Sunday, June 23, 2013
Temple of Diana: Midsummer
The summer solstice occurs when the tilt of a planet's semi-axis, in either the northern or the southern hemisphere, is most inclined toward the star (sun) that it orbits. Earth's maximum axial tilt toward the sun is 23° 26'. This happens twice each year, at which times the sun reaches its highest position in the sky as seen from the north or the south pole.
Midsummer is the period of time centered upon the summer solstice, and more specifically the European celebrations that accompany the actual solstice or take place on a day between June 21 and June 25 and the preceding evening. The exact dates vary between different cultures.
In Roman mythology, Diana (lt. "heavenly" or "divine") was the goddess of the hunt, the moon and birthing, being associated with wild animals and woodland, and having the power to talk to and control animals. She was equated with the Greek goddess Artemis, though she had an independent origin in Italy. Diana was worshipped in ancient Roman religion and is revered in Roman Neopaganism and Stregheria. Dianic Wicca, a largely feminist form of the practice, is named for her. Diana was known to be the virgin goddess of childbirth and women. She was one of the three maiden goddesses, Diana, Minerva and Vesta, who swore never to marry.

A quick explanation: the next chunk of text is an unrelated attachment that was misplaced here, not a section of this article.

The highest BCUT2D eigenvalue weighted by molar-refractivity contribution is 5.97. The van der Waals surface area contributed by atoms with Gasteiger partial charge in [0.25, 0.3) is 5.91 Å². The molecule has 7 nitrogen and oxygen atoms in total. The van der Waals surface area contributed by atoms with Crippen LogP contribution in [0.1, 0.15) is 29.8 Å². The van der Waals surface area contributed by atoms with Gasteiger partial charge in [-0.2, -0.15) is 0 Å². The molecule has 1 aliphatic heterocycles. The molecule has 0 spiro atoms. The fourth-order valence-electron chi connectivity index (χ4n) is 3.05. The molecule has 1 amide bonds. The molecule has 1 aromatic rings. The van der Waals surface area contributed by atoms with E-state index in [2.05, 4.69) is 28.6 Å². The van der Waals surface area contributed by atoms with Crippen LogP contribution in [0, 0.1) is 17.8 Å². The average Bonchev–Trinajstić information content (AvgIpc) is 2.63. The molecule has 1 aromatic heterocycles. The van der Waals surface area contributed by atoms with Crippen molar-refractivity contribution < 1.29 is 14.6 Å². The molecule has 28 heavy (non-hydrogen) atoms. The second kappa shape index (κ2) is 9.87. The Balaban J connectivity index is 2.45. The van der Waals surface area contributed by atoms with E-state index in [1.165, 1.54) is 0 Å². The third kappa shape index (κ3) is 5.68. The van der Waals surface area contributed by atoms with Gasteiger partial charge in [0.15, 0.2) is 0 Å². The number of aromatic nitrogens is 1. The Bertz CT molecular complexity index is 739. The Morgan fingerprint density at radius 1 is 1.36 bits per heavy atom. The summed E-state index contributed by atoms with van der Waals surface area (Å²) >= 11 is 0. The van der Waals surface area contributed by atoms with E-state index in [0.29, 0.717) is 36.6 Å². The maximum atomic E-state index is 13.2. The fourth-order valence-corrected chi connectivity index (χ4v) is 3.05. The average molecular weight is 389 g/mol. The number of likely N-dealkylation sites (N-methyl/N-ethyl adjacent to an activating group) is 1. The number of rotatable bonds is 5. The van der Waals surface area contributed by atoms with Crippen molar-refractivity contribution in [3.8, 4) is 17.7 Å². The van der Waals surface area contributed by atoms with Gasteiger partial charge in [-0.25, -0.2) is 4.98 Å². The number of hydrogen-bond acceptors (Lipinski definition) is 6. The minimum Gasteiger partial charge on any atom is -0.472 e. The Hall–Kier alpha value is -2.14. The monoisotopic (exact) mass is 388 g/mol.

Oak groves were especially sacred to her. According to mythology, Diana was born with her twin brother Apollo on the island of Delos, daughter of Jupiter and Latona. Diana made up a triad with two other Roman deities: Egeria the water nymph, her servant and assistant midwife; and Virbius, the woodland god.
In ancient Roman religion and myth, Janus (Latin: Ianus) is the god of beginnings and transitions, thence also of gates, doors, passages, endings and time. He is usually depicted as having two faces, since he looks to the future and to the past. The Romans named the month of January (Ianuarius) in his honor.
The stag or horned solar god, as well as the moon goddess, go clear back into the ancient world to proto-European peoples. Later manifestations (Etruscan, Greek, Roman, Norse, Celtic/Gaulish, Slavic, etc.) all merged, co-opted, or co-existed with this earlier culture.
[Music: Song #1: 'Ready to Fly' by Verman Williams; Song #2: Unknown]